“Film Stars Don’t Die in
Liverpool” is the movie scheduled for Wednesday, December 19 at 1:30
at the Epsom Public Library. Annette Benning plays an aging
Hollywood superstar who has an affair with a younger man played by
Jamie Bell. Their mismatched romance has its highs and lows and
proves to be difficult and demanding. They must come to terms
with whatever fate they face in the future. This film is rated
R for language and brief nudity.
Letter To The Editor
I’m a resident of Epsom,
father of two and strong supporter of full-day kindergarten, and I
urge you to vote YES for full-day kindergarten.
My wife and I lived for
12+ years in Concord. When my wife became pregnant we had a
decision to make... do we stay in Concord, with its resources,
opportunities, and educational programs for our children, or look to
move to a smaller neighboring town where we can have a nice yard,
and a more neighborly feel??? We chose the latter. We
looked at several towns, all of which now have full-day kindergarten
programs, in addition to Epsom. Ultimately, we found a house
that we couldn’t say no to, without really doing our due diligence
of looking at the resources the town offered. We did not
realize that it was one of few NH towns that didn’t have full-day
kindergarten. Had we known, we would have strongly
re-considered moving here as it is a strong indicator of the lack of
investment and appreciation for education. Many of our
children will hopefully grow up to be the future generation of Epsom
residents so investing in them is the same as investing in the
future of our town.
As Concord continues to
invest in its city, it will attract new talent to the area to
support new businesses. As with my family, when the time comes
for these new residents to begin families, I suspect many will look
to move to neighboring towns and half-day kindergarten in Epsom
would be a big deterrent for new families to move here.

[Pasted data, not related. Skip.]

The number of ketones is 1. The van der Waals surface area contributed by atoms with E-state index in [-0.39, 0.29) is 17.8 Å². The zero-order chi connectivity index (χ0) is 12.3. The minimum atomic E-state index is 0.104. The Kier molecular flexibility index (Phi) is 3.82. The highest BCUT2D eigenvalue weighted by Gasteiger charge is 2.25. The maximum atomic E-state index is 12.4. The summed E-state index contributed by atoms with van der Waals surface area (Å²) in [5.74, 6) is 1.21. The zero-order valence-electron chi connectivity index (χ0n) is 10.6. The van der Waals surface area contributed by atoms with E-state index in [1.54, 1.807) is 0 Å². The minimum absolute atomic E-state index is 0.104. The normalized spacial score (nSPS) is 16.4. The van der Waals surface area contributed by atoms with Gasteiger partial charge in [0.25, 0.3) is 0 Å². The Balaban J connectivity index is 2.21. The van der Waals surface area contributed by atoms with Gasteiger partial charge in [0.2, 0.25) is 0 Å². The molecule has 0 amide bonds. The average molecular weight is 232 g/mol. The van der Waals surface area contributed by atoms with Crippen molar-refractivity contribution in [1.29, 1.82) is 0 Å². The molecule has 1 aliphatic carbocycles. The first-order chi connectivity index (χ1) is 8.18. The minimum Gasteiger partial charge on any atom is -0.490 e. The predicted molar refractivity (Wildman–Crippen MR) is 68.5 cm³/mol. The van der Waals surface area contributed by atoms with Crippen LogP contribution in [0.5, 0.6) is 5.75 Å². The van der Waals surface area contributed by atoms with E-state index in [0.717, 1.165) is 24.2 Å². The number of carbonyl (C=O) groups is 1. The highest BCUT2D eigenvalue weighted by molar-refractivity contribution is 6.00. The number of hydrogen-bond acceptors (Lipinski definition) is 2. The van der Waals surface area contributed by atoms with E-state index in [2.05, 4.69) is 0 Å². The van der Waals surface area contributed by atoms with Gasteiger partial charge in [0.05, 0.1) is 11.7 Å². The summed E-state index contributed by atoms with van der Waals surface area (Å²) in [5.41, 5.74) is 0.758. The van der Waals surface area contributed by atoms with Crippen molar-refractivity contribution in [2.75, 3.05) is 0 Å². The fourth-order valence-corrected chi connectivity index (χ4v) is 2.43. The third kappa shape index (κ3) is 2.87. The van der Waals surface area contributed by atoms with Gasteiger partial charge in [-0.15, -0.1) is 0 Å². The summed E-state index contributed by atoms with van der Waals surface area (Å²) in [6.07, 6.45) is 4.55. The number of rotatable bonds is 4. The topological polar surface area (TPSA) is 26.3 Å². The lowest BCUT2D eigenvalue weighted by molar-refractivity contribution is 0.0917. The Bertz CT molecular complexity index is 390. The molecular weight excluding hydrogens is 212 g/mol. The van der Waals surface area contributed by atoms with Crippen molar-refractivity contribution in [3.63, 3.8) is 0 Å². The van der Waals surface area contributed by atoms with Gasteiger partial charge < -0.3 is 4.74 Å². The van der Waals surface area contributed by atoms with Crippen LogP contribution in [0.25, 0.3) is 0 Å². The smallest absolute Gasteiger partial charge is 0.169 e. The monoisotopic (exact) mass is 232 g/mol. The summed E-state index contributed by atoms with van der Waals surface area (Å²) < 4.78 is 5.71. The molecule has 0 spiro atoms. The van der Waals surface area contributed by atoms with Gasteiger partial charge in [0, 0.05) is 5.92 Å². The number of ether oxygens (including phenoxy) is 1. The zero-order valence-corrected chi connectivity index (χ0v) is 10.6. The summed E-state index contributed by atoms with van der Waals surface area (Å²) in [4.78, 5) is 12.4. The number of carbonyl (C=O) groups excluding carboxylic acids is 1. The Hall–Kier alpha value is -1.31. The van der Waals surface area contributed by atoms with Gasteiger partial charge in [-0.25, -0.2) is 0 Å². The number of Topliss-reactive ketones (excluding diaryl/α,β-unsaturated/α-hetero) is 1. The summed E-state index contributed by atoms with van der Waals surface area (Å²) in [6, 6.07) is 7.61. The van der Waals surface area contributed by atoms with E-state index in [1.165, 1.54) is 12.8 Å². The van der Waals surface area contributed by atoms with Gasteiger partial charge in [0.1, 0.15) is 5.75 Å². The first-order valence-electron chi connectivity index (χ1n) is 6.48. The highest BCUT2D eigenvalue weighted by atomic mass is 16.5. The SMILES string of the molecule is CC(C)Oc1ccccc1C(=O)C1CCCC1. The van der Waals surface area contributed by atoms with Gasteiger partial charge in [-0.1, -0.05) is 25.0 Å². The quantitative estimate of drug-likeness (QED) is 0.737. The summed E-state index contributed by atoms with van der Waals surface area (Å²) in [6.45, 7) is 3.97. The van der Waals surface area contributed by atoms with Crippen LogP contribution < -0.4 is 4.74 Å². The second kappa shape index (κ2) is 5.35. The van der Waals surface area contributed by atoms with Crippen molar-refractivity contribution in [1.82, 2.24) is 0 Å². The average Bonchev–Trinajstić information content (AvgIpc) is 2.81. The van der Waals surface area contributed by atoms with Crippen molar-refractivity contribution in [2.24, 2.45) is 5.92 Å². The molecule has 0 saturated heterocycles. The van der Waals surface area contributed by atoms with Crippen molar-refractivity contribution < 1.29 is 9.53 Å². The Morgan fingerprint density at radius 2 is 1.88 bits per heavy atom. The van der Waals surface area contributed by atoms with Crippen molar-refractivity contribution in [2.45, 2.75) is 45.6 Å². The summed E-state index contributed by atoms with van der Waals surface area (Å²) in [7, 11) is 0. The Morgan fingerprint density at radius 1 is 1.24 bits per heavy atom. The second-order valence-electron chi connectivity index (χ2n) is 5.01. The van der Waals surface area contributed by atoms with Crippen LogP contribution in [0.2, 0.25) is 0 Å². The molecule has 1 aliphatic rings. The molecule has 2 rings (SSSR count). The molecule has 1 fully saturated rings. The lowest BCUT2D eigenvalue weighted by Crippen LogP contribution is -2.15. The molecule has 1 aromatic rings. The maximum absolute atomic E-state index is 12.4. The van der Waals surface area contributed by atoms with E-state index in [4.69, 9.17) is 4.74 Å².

I passionately support
this cause and strongly feel that it is something that should be
done both for our children and the future of our community. I
urge you to vote for full-day kindergarten.
To my constituents in
Allenstown, Epsom, and Pittsfield,
This week, the House met
to organize itself for the 2019-20 session. 395 representatives were
sworn in, and as expected the Democrat nominee for Speaker, Steve
Shurtleff of Concord, was elected, 237-152. Paul Smith of Epsom was
unanimously re-elected as House Clerk. In joint convention with the
Senate, we elected the Secretary of State. On the first ballot, Bill
Gardner got 208 votes for 207 for Colin Van Ostern – but because one
member voted for a write-in candidate, neither got the required 209
votes. After some confusion, we heard another round of speeches and
re-voted, giving Gardner 209 with 205 for Van Ostern (and one
write-in: some people don’t learn!) State Treasurer Bill Dwyer was
re-elected unanimously, to end the joint session on a unified note.
I voted for Gardner both times, as several constituents requested:
I’ve found Gardner to be a fair and honest person who works for the
best interests of the state and all its people. Van Ostern had some
interesting ideas for changes, but I’m convinced he wanted to use
the office as a partisan stepping-stone, and that would lead to the
problems other states have had in their elections.
About 800 bills have been
submitted for next year, with the House filing period closed. The
Senate will add a few more, and I’m working on a number of people on
finalizing the language for their bills. I’ve signed off on all
eight of mine and I’ll give a summary later this month.
Interested people can
email me for my newsletter, with more information than can fit in
Letter To The Editor
I always enjoy Carole
Soule’s columns. I especially love the humane way she treats all her
animals. I particularly enjoyed column about why she “names” animals
(cows in particular) rather than numbering them. I appreciated
the column on the morality (my word) of slaughtering animals for
human consumption. Certainly more humane than animals in the wild
feeding on other animals (at least on her farm). I adore the
“conversations” she has with the 4 legged creatures and the
responses she gets from them.
I could go on and on. All
her stories are educational. She’s forthright re the hardships of
her work. She tells her stories all with terrific humor. But,
her column December 5, 2018 where her animals participate in live
Nativity scenes is now my favorite.
Thank you, Carole, for
all your writing and thank you, Suncook Valley Sun, for printing